'Motherhood Gap' Explains Differences in Gender Wages

By Stephen Miller Oct 14, 2010

Debate over the persistent pay disparity between men and women isn't likely to abate anytime soon, but a new studysheds light on the issue—or perhaps tosses more fuel on the fire.

Motherhood is the culprit behind unexplained but significant wage losses for working women in North America, according to the TD Economics report, Career Interrupted—The Economic Impact of Motherhood. The report suggest this "motherhood gap" in wages largely occurs because of wage penalties mothers experience each time they exit and re-enter the workforce.

"Previous studies on wage differences by gender have found that roughly half of an observed 20 percent gender gap cannot be explained by the usual factors that drive wages, such as experience, hours worked, occupation, industry, age and the like," said report co-author Beata Caranci, deputy chief economist at TD Economics. "The research leads us to conclude that exits from the labor force, most often related to family or motherhood—not gender—are the culprit behind this 'unexplained' wage gap."

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Exits from the labor force, most often related to family

or motherhood—not gender—are behind the wage gap.


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Women who exit the workforce to have children tend to experience an unexplained but persistent 3 percent wage penalty per year of absence. The report indicates this persistent wage penalty is as much as three times more severe for frequent exits (three or more) than it is for long absences. So while a depreciation of skills is an issue with any extended leave, it is not the headwind previously thought. Employers typically use the frequency of entry and exit in the labor force as a signal of attachment or commitment.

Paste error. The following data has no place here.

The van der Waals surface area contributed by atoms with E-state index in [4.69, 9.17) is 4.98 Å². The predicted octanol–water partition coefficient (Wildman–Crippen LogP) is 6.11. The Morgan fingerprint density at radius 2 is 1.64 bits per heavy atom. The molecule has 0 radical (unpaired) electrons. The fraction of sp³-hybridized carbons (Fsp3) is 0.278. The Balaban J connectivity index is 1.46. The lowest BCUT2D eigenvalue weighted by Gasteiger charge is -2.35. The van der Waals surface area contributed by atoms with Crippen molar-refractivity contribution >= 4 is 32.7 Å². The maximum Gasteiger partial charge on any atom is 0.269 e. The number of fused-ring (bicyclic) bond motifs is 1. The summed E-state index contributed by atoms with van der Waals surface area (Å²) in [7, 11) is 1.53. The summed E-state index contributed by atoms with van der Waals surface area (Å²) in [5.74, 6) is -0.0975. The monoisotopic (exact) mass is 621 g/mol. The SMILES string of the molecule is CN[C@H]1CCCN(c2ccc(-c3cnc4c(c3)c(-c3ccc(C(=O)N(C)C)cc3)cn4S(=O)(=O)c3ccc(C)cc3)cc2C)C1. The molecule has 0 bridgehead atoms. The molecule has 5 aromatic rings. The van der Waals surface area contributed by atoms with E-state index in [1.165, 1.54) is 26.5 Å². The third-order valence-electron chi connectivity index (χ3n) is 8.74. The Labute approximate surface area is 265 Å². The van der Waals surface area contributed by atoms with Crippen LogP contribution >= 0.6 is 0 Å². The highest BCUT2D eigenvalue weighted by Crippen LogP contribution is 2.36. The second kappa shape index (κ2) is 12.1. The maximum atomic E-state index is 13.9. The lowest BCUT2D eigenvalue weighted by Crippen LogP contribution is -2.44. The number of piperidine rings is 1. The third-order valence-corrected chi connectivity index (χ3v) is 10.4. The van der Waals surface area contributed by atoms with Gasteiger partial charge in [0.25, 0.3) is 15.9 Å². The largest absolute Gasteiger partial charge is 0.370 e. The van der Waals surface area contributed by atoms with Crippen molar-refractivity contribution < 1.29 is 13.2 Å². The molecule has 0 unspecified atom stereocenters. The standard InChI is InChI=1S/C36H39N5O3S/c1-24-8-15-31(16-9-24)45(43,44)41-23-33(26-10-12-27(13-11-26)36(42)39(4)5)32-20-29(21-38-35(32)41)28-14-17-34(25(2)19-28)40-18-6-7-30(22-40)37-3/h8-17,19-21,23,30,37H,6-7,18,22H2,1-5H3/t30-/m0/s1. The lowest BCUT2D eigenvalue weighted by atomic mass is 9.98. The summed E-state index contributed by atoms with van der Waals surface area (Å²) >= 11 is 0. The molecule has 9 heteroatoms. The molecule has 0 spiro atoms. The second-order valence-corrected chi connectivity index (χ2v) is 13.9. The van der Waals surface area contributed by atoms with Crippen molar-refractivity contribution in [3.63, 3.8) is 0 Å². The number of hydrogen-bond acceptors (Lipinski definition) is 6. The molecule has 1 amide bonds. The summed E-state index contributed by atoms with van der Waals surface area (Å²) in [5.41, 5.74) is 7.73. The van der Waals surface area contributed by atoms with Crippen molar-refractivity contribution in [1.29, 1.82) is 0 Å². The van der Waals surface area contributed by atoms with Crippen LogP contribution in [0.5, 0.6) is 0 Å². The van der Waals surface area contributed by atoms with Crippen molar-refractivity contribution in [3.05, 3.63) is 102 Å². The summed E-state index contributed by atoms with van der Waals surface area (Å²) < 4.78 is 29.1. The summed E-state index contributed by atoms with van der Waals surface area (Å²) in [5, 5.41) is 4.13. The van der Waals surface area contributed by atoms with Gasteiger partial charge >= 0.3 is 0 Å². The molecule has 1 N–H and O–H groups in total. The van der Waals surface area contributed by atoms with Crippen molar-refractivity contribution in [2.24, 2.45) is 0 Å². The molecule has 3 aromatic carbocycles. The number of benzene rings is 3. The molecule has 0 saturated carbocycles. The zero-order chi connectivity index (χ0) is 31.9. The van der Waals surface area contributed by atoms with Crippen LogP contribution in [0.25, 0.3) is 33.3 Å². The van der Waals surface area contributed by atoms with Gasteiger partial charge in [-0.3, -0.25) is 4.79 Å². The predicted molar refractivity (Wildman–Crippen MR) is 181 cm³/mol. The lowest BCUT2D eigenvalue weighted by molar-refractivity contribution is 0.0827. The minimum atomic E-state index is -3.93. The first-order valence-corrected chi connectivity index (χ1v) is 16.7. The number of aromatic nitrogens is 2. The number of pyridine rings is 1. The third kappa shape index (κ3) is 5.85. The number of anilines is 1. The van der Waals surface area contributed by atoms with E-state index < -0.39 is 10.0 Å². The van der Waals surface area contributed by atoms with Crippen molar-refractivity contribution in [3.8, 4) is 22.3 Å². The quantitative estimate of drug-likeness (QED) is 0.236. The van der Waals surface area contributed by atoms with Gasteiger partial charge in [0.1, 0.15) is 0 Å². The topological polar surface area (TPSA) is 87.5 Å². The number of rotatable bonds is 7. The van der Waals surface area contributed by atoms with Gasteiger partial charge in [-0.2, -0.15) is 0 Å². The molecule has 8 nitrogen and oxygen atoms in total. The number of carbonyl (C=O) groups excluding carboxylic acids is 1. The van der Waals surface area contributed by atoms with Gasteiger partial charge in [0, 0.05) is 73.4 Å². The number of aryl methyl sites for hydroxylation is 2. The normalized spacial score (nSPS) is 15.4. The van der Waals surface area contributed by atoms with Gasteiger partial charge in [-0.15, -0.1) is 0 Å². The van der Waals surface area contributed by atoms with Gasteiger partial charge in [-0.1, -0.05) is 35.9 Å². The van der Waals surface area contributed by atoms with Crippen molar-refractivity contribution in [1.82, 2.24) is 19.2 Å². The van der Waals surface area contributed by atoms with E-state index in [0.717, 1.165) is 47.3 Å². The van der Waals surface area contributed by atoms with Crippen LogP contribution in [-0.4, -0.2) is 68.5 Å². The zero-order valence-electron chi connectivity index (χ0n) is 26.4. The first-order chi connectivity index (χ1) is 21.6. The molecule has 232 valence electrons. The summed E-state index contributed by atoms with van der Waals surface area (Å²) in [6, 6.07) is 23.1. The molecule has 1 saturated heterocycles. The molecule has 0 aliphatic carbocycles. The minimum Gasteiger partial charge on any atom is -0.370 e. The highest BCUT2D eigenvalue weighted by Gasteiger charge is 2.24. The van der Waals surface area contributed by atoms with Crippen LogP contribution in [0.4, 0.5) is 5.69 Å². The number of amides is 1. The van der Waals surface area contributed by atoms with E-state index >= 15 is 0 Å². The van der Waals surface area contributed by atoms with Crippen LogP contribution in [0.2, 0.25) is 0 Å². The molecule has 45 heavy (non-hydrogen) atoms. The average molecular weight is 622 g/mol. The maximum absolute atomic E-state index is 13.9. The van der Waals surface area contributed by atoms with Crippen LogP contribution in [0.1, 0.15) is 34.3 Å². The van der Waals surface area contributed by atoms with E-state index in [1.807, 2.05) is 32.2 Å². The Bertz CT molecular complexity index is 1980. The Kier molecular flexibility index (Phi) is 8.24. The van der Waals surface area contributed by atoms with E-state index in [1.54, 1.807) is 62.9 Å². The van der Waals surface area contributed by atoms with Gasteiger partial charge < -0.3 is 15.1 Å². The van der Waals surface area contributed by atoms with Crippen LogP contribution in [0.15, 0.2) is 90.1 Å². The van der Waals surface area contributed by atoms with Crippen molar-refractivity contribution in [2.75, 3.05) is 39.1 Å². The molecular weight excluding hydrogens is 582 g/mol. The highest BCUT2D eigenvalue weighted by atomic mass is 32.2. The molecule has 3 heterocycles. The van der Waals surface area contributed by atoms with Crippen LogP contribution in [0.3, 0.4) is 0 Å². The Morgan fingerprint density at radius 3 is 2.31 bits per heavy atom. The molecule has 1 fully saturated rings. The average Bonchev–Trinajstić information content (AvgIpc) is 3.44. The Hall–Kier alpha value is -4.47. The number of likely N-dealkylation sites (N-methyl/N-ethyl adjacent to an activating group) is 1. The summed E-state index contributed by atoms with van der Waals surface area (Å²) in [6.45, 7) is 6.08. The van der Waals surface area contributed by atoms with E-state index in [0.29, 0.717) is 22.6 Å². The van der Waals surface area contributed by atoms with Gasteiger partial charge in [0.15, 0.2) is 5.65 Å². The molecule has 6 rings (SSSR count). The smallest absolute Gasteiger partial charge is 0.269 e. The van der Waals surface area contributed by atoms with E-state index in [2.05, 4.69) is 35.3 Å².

For example, a female employee who currently earns $60,000 in after-tax income, who works continuously for another six years, would see her real (inflation-adjusted) earnings rise to roughly $64,000, assuming a 1 percent annual gain. If this woman takes a single three-year stint out of the labor force before returning and working another continuous 20 years, she would incur a cumulative earnings penalty of over $325,000 in current dollars (assuming a 55 percent income replacement ratio in the first year of a child-related absence and a persistent 3 percent penalty per year of absence, in accordance with research findings).

Not All About Money

Another contributing factor of the motherhood wage gap is that mothers returning to the workforce have greater responsibility on the home front, which makes work-life flexibility a key underpinning toward retention of women in the workplace. These changing priorities can mean mothers become less responsive to classic job incentives like wages and more attracted to work-life balance.

This is not to say women re-entering the workforce do not want responsibility. The report suggests that if employers want to attract mothers back to the workforce, they need to be prepared to offer jobs with fair wages as well as a sense of greater responsibility, in order to entice women to make the trade-off with household responsibilities.

Reducing the Gap

The report finds that there are ways for women to reduce the motherhood wage gap. Women incur far less financial penalty if they are able to build more experience before temporarily exiting, irrespective of the length of time they ultimately remain out of the workforce. Returning to the same employer also lends itself to a lower wage penalty, as social networks and other firm-specific skills remain better preserved.

Legislative Remedies Sought

The 1963 Equal Pay Act requires equal pay for equal work regardless of gender. Subsequently, equal pay advocates have backed additional legislation to eliminate pay discrimination against female workers, which they believe is the cause of the continuing pay disparity between men and women.

In January 2009, President Obama signed into law the Lilly Ledbetter Fair Pay Act, which resets the statute of limitations as each discriminatory paycheck is issued—creating the possibility that actions from years earlier could lead to a rash of new discrimination claims (see "Adjusting to the Ledbetter Pay Law"). In addition, Congress is considering further pay parity legislation that would make compensatory and punitive damages available as remedies in Equal Pay Act cases (see "Paycheck Fairness Act Reintroduced in Senate").

Stephen Miller is an online editor/manager for SHRM.​

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